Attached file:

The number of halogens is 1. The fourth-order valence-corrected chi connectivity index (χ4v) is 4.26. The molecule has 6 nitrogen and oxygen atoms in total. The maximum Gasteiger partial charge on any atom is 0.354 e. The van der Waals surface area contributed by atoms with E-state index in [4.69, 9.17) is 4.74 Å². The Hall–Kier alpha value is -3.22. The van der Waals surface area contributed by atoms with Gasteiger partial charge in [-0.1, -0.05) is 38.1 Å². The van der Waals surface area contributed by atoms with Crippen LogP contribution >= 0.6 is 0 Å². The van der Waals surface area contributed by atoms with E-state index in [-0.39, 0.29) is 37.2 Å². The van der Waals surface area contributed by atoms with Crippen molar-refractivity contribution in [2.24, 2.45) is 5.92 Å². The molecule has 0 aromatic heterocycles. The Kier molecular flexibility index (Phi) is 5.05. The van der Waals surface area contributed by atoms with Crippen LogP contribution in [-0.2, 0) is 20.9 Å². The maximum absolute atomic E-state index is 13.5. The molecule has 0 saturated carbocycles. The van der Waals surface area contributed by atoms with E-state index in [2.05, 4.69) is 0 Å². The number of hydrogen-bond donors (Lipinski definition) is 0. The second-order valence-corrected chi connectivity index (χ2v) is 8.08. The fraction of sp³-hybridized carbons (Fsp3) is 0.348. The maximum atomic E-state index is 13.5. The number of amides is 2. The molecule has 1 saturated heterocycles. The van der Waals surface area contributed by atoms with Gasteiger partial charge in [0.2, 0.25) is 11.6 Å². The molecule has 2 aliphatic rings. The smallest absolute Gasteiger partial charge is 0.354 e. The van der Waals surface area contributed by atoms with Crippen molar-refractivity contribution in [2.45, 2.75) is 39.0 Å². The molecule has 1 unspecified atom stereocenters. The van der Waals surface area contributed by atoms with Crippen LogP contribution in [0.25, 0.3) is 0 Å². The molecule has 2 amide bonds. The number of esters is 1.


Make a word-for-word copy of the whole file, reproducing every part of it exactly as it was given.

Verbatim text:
The number of halogens is 1. The fourth-order valence-corrected chi connectivity index (χ4v) is 4.26. The molecule has 6 nitrogen and oxygen atoms in total. The maximum Gasteiger partial charge on any atom is 0.354 e. The van der Waals surface area contributed by atoms with E-state index in [4.69, 9.17) is 4.74 Å². The Hall–Kier alpha value is -3.22. The van der Waals surface area contributed by atoms with Gasteiger partial charge in [-0.1, -0.05) is 38.1 Å². The van der Waals surface area contributed by atoms with Crippen LogP contribution >= 0.6 is 0 Å². The van der Waals surface area contributed by atoms with E-state index in [-0.39, 0.29) is 37.2 Å². The van der Waals surface area contributed by atoms with Crippen molar-refractivity contribution in [2.24, 2.45) is 5.92 Å². The molecule has 0 aromatic heterocycles. The Kier molecular flexibility index (Phi) is 5.05. The van der Waals surface area contributed by atoms with Crippen LogP contribution in [-0.2, 0) is 20.9 Å². The maximum absolute atomic E-state index is 13.5. The molecule has 0 saturated carbocycles. The van der Waals surface area contributed by atoms with E-state index in [2.05, 4.69) is 0 Å². The number of hydrogen-bond donors (Lipinski definition) is 0. The second-order valence-corrected chi connectivity index (χ2v) is 8.08. The fraction of sp³-hybridized carbons (Fsp3) is 0.348. The maximum atomic E-state index is 13.5. The number of amides is 2. The molecule has 1 saturated heterocycles. The van der Waals surface area contributed by atoms with Gasteiger partial charge in [0.2, 0.25) is 11.6 Å². The molecule has 2 aliphatic rings. The smallest absolute Gasteiger partial charge is 0.354 e. The van der Waals surface area contributed by atoms with Crippen molar-refractivity contribution in [2.45, 2.75) is 39.0 Å². The molecule has 1 unspecified atom stereocenters. The van der Waals surface area contributed by atoms with Crippen LogP contribution in [0.25, 0.3) is 0 Å². The molecule has 2 amide bonds. The number of esters is 1.